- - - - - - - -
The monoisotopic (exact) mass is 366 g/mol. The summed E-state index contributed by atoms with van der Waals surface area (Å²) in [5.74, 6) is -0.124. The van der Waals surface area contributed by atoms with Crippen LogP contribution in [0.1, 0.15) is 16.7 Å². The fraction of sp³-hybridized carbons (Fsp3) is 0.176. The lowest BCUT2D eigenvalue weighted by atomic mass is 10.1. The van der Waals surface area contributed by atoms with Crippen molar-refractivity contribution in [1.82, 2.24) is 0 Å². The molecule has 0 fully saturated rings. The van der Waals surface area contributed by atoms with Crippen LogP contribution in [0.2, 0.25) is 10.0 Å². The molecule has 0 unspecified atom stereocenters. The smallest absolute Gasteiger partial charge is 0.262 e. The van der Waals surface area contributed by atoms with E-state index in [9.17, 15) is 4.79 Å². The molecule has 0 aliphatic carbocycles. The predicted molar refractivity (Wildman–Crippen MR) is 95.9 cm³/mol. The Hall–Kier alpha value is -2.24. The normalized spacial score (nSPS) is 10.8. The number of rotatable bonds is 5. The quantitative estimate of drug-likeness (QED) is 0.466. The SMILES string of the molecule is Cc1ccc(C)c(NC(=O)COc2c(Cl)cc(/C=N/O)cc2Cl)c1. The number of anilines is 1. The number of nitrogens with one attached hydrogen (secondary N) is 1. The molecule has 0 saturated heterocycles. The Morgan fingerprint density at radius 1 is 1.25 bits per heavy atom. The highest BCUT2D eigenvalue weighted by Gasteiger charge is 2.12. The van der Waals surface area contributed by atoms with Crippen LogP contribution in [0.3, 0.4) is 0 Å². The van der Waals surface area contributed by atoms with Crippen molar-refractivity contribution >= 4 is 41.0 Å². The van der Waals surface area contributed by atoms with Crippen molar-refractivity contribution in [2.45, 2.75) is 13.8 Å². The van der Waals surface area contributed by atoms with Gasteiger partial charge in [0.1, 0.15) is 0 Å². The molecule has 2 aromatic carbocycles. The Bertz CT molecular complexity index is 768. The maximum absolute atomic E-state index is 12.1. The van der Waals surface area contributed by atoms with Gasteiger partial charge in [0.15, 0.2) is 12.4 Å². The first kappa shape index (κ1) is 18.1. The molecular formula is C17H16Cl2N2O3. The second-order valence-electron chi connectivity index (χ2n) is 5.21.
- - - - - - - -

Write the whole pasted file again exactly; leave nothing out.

The monoisotopic (exact) mass is 366 g/mol. The summed E-state index contributed by atoms with van der Waals surface area (Å²) in [5.74, 6) is -0.124. The van der Waals surface area contributed by atoms with Crippen LogP contribution in [0.1, 0.15) is 16.7 Å². The fraction of sp³-hybridized carbons (Fsp3) is 0.176. The lowest BCUT2D eigenvalue weighted by atomic mass is 10.1. The van der Waals surface area contributed by atoms with Crippen molar-refractivity contribution in [1.82, 2.24) is 0 Å². The molecule has 0 fully saturated rings. The van der Waals surface area contributed by atoms with Crippen LogP contribution in [0.2, 0.25) is 10.0 Å². The molecule has 0 unspecified atom stereocenters. The smallest absolute Gasteiger partial charge is 0.262 e. The van der Waals surface area contributed by atoms with E-state index in [9.17, 15) is 4.79 Å². The molecule has 0 aliphatic carbocycles. The predicted molar refractivity (Wildman–Crippen MR) is 95.9 cm³/mol. The Hall–Kier alpha value is -2.24. The normalized spacial score (nSPS) is 10.8. The number of rotatable bonds is 5. The quantitative estimate of drug-likeness (QED) is 0.466. The SMILES string of the molecule is Cc1ccc(C)c(NC(=O)COc2c(Cl)cc(/C=N/O)cc2Cl)c1. The number of anilines is 1. The number of nitrogens with one attached hydrogen (secondary N) is 1. The molecule has 0 saturated heterocycles. The Morgan fingerprint density at radius 1 is 1.25 bits per heavy atom. The highest BCUT2D eigenvalue weighted by Gasteiger charge is 2.12. The van der Waals surface area contributed by atoms with Crippen LogP contribution in [0.3, 0.4) is 0 Å². The van der Waals surface area contributed by atoms with Crippen molar-refractivity contribution >= 4 is 41.0 Å². The van der Waals surface area contributed by atoms with Crippen molar-refractivity contribution in [2.45, 2.75) is 13.8 Å². The van der Waals surface area contributed by atoms with Gasteiger partial charge in [0.1, 0.15) is 0 Å². The molecule has 2 aromatic carbocycles. The Bertz CT molecular complexity index is 768. The maximum absolute atomic E-state index is 12.1. The van der Waals surface area contributed by atoms with Gasteiger partial charge in [0.15, 0.2) is 12.4 Å². The first kappa shape index (κ1) is 18.1. The molecular formula is C17H16Cl2N2O3. The second-order valence-electron chi connectivity index (χ2n) is 5.21.